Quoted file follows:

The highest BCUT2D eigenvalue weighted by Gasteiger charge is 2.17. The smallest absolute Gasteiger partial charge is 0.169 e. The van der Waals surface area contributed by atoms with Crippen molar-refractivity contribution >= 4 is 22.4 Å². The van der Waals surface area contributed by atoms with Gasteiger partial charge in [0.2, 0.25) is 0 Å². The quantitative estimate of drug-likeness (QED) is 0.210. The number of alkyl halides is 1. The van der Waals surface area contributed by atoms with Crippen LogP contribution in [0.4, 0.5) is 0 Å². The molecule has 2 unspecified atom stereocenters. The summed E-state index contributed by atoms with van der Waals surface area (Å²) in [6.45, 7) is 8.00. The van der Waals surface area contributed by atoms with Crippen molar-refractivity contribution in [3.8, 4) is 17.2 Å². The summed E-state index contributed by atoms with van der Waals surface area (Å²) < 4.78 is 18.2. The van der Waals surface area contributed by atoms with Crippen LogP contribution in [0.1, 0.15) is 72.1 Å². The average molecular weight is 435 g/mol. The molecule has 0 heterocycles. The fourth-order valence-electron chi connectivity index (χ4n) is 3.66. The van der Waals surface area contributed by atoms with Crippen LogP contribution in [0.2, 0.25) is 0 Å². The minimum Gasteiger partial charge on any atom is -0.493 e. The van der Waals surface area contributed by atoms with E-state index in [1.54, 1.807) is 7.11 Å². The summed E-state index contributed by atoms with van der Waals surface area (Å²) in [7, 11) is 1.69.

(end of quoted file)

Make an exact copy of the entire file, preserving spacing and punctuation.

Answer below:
The highest BCUT2D eigenvalue weighted by Gasteiger charge is 2.17. The smallest absolute Gasteiger partial charge is 0.169 e. The van der Waals surface area contributed by atoms with Crippen molar-refractivity contribution >= 4 is 22.4 Å². The van der Waals surface area contributed by atoms with Gasteiger partial charge in [0.2, 0.25) is 0 Å². The quantitative estimate of drug-likeness (QED) is 0.210. The number of alkyl halides is 1. The van der Waals surface area contributed by atoms with Crippen LogP contribution in [0.4, 0.5) is 0 Å². The molecule has 2 unspecified atom stereocenters. The summed E-state index contributed by atoms with van der Waals surface area (Å²) in [6.45, 7) is 8.00. The van der Waals surface area contributed by atoms with Crippen molar-refractivity contribution in [3.8, 4) is 17.2 Å². The summed E-state index contributed by atoms with van der Waals surface area (Å²) < 4.78 is 18.2. The van der Waals surface area contributed by atoms with Crippen LogP contribution in [0.1, 0.15) is 72.1 Å². The average molecular weight is 435 g/mol. The molecule has 0 heterocycles. The fourth-order valence-electron chi connectivity index (χ4n) is 3.66. The van der Waals surface area contributed by atoms with Crippen LogP contribution in [0.2, 0.25) is 0 Å². The minimum Gasteiger partial charge on any atom is -0.493 e. The van der Waals surface area contributed by atoms with E-state index in [1.54, 1.807) is 7.11 Å². The summed E-state index contributed by atoms with van der Waals surface area (Å²) in [7, 11) is 1.69.